New rules requiring international air travellers arriving in the United States to obtain a negative COVID-19 test within one day of travel will take effect Monday at 12:01 a.m. ET (0501 GMT), according to an order issued late Thursday.

The administration is considering whether to grant temporary exemptions for about two dozen countries where access to same-day testing is limited, but the details are still being finalized, the sources added. Those exemptions could last for only about a week and are expected to be detailed on Friday. read more

Novavax says it could start making Omicron-specific vaccine in January

Novavax Inc said on Thursday it could begin commercial manufacturing of a COVID-19 vaccine tailored for the Omicron coronavirus variant in January next year, while it tests whether or not its current vaccine works against the variant.

Laboratory data expected in the coming weeks will show whether antibodies from individuals who have previously received Novavax’s COVID-19 shot can neutralize the variant, according to the company. Novavax also said it has started developing an Omicron-specific spike protein antigen and will begin laboratory tests of a new vaccine to target the variant in a few weeks. read more

China easing rules for US business travellers, approvals in 10 days

China will cut to no more than 10 days the time required for approval of travel by U.S. business executives, its ambassador to the United States said on Thursday, promising to turn “an attentive ear” to concerns raised by businesses.

Qin Gang, who arrived in the United States in July, told a dinner hosted by the US-China Business Council that Beijing would also work to make COVID-19 testing more convenient and allow executives to work during quarantine. Qin said Beijing would share its specific workplan “very soon” with the U.S. Centers for Disease Control. read more

Nightclubs, cafes and casinos reopen in Auckland

Aucklanders returned to nightclubs, cinemas and cafes on Friday as New Zealand’s biggest city exited pandemic lockdown after more than 100 days. Retailers threw open their doors to vaccinated customers as the country ended lockdowns and moved into a new ‘traffic light system’ that rates regions as red, orange or green depending on their level of exposure to COVID-19 and vaccination rates.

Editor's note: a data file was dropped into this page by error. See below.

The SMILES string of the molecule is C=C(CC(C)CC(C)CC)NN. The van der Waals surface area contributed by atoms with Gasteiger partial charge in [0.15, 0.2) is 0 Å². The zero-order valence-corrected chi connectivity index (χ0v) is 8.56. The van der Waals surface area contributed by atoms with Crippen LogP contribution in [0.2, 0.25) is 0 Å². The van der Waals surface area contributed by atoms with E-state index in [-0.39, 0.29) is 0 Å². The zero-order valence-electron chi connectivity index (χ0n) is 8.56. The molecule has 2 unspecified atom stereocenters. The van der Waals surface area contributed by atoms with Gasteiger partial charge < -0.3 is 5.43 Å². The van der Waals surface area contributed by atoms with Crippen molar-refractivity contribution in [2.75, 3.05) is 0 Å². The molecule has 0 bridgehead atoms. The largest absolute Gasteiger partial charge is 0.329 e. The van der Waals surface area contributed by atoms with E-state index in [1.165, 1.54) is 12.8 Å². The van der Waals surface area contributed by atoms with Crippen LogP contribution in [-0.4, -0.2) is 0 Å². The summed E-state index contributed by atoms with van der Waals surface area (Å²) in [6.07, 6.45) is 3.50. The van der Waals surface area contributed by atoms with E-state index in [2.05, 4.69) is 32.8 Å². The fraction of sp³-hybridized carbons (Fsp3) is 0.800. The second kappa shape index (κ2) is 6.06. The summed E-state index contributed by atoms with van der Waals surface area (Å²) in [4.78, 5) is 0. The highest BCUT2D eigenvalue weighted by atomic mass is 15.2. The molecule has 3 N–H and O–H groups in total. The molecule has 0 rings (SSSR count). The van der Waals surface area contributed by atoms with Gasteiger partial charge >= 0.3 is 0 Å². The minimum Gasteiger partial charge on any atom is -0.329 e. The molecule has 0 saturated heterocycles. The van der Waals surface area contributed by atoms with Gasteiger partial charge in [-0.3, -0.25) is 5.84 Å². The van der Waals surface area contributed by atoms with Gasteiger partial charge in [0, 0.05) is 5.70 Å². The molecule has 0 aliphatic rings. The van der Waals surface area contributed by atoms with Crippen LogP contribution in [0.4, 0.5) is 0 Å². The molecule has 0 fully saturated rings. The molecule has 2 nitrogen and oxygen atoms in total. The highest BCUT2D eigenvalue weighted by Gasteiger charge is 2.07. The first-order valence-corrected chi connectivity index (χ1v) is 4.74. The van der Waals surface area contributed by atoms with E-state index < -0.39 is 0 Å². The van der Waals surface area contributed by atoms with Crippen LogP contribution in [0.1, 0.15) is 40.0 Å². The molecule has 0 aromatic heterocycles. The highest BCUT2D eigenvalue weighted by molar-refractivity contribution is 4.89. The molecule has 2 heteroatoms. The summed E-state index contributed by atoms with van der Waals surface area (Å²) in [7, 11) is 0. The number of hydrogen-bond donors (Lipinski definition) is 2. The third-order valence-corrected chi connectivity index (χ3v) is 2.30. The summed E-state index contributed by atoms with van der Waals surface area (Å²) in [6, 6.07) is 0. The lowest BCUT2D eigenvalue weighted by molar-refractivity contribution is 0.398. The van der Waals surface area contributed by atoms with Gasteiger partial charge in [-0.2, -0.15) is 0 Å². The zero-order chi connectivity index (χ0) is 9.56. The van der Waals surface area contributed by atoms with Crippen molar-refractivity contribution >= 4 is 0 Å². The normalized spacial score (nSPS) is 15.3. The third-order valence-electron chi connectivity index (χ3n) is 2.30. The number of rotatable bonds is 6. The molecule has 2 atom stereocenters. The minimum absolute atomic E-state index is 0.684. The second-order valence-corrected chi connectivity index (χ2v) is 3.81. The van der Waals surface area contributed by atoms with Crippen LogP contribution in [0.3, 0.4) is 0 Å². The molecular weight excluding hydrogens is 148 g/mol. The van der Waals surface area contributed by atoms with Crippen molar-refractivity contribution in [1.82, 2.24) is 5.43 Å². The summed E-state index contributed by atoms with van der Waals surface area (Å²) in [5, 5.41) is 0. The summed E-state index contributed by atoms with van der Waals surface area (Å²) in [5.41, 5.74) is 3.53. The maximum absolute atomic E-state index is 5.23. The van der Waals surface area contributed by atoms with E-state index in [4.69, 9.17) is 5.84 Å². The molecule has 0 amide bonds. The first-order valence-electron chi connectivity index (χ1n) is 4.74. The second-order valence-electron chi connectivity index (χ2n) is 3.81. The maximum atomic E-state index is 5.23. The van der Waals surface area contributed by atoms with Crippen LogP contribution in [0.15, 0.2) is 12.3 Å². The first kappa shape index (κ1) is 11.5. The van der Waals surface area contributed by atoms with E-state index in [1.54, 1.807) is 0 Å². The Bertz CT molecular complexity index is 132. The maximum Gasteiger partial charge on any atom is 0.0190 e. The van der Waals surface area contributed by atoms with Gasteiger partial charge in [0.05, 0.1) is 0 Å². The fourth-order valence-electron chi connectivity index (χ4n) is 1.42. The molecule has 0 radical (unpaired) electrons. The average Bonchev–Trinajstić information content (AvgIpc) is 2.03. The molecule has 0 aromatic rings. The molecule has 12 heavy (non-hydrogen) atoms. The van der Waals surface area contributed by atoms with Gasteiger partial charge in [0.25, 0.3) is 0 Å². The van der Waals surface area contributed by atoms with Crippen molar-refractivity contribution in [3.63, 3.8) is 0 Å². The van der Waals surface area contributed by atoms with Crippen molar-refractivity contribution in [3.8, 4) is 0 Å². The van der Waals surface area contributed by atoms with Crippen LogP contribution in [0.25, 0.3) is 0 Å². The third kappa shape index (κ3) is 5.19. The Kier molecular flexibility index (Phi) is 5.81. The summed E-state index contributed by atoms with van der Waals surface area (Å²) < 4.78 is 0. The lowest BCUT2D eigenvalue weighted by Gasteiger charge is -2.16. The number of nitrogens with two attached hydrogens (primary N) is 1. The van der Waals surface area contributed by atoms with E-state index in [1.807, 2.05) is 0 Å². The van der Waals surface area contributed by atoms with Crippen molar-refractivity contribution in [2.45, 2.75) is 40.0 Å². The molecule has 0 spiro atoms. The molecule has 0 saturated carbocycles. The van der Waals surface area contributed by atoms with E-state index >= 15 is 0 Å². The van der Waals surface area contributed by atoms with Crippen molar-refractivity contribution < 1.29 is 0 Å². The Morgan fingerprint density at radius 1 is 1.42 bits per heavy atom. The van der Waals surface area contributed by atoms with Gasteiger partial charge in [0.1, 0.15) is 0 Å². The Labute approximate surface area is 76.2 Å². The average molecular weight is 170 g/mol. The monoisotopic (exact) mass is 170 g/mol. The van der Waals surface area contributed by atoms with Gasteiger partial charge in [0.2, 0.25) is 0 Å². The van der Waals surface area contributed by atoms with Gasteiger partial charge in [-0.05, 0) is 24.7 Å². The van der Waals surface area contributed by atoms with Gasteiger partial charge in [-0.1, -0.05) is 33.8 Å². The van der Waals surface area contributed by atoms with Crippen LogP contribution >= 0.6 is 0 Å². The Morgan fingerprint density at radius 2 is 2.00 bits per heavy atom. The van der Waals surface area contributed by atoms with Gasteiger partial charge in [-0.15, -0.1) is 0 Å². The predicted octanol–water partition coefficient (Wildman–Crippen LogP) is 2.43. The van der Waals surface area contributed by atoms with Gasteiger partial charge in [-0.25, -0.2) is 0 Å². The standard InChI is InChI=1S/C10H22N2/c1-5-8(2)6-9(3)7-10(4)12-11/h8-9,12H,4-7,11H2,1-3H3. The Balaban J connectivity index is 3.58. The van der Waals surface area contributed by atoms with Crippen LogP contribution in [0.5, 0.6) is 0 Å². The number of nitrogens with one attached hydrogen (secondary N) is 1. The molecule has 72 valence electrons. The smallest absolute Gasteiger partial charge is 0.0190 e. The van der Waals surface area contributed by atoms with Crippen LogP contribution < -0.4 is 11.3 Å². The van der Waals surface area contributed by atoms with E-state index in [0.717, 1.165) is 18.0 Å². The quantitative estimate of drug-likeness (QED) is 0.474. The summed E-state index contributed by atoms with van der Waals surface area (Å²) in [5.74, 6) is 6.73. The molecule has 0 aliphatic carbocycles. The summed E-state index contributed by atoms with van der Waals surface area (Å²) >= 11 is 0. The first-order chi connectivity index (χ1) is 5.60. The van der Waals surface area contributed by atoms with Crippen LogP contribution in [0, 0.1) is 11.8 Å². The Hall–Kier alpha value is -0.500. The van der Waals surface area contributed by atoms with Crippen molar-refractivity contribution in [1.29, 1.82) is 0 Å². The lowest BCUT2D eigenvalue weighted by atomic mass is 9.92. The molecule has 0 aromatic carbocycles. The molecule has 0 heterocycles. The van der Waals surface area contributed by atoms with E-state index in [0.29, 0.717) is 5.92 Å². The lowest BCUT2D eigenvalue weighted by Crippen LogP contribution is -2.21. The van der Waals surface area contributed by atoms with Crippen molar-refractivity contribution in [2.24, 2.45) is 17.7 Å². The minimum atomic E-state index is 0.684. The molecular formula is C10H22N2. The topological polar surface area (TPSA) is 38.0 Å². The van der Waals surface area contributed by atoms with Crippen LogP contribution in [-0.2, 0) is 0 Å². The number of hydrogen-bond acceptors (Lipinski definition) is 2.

Auckland, the epicentre of the country’s Delta outbreak, will start at red, making face masks mandatory and putting limits on gatherings in public places. Bars, nightclubs and restaurants can open to guests with vaccine certificates but with a limit of 100 people and 1 metre social distancing. Outdoor events are allowed. read more

UK study finds mRNA vaccines provide biggest booster impact

COVID-19 vaccines made by Pfizer and Moderna that use mRNA technology provide the biggest boost to antibody levels when given 10-12 weeks after the second dose, a British study published on Thursday has found.

When AstraZeneca, Novavax, Johnson & Johnson and Curevac were given as boosters, they increased antibody levels for either initial vaccine, albeit to a smaller degree. However, while Valneva boosted antibodies in people initially vaccinated with AstraZeneca, it did not provide a boost for Pfizer. The study found that booster shots also helped to generate a broad T-cell response against the Beta and Delta variants, which may play a key role in longer-term protection. read more

Compiled by Karishma Singh; Editing by Kim Coghill